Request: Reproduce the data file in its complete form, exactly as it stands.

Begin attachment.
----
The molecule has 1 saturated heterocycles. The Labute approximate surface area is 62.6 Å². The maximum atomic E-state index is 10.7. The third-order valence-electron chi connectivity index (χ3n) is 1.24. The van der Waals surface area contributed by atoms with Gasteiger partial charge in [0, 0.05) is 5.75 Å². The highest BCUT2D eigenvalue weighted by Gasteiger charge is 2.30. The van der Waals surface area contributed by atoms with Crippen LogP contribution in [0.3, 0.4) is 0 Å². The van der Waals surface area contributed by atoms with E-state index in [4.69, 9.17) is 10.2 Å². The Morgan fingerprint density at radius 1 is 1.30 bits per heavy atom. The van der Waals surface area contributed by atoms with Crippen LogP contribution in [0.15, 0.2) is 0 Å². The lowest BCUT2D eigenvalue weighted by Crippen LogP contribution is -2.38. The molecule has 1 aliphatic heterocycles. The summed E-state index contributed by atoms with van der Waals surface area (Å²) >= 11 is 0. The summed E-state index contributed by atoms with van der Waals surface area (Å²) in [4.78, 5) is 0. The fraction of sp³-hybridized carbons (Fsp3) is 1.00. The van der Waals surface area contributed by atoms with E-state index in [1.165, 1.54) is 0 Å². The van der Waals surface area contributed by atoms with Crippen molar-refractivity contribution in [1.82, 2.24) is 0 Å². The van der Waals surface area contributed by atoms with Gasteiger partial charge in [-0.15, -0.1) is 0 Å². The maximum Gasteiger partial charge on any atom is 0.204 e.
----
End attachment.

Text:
The molecule has 1 saturated heterocycles. The Labute approximate surface area is 62.6 Å². The maximum atomic E-state index is 10.7. The third-order valence-electron chi connectivity index (χ3n) is 1.24. The van der Waals surface area contributed by atoms with Gasteiger partial charge in [0, 0.05) is 5.75 Å². The highest BCUT2D eigenvalue weighted by Gasteiger charge is 2.30. The van der Waals surface area contributed by atoms with Crippen LogP contribution in [0.3, 0.4) is 0 Å². The van der Waals surface area contributed by atoms with E-state index in [4.69, 9.17) is 10.2 Å². The Morgan fingerprint density at radius 1 is 1.30 bits per heavy atom. The van der Waals surface area contributed by atoms with Crippen LogP contribution in [0.15, 0.2) is 0 Å². The lowest BCUT2D eigenvalue weighted by Crippen LogP contribution is -2.38. The molecule has 1 aliphatic heterocycles. The summed E-state index contributed by atoms with van der Waals surface area (Å²) >= 11 is 0. The summed E-state index contributed by atoms with van der Waals surface area (Å²) in [4.78, 5) is 0. The fraction of sp³-hybridized carbons (Fsp3) is 1.00. The van der Waals surface area contributed by atoms with E-state index in [1.165, 1.54) is 0 Å². The van der Waals surface area contributed by atoms with Crippen molar-refractivity contribution in [1.82, 2.24) is 0 Å². The van der Waals surface area contributed by atoms with Gasteiger partial charge in [-0.15, -0.1) is 0 Å². The maximum Gasteiger partial charge on any atom is 0.204 e.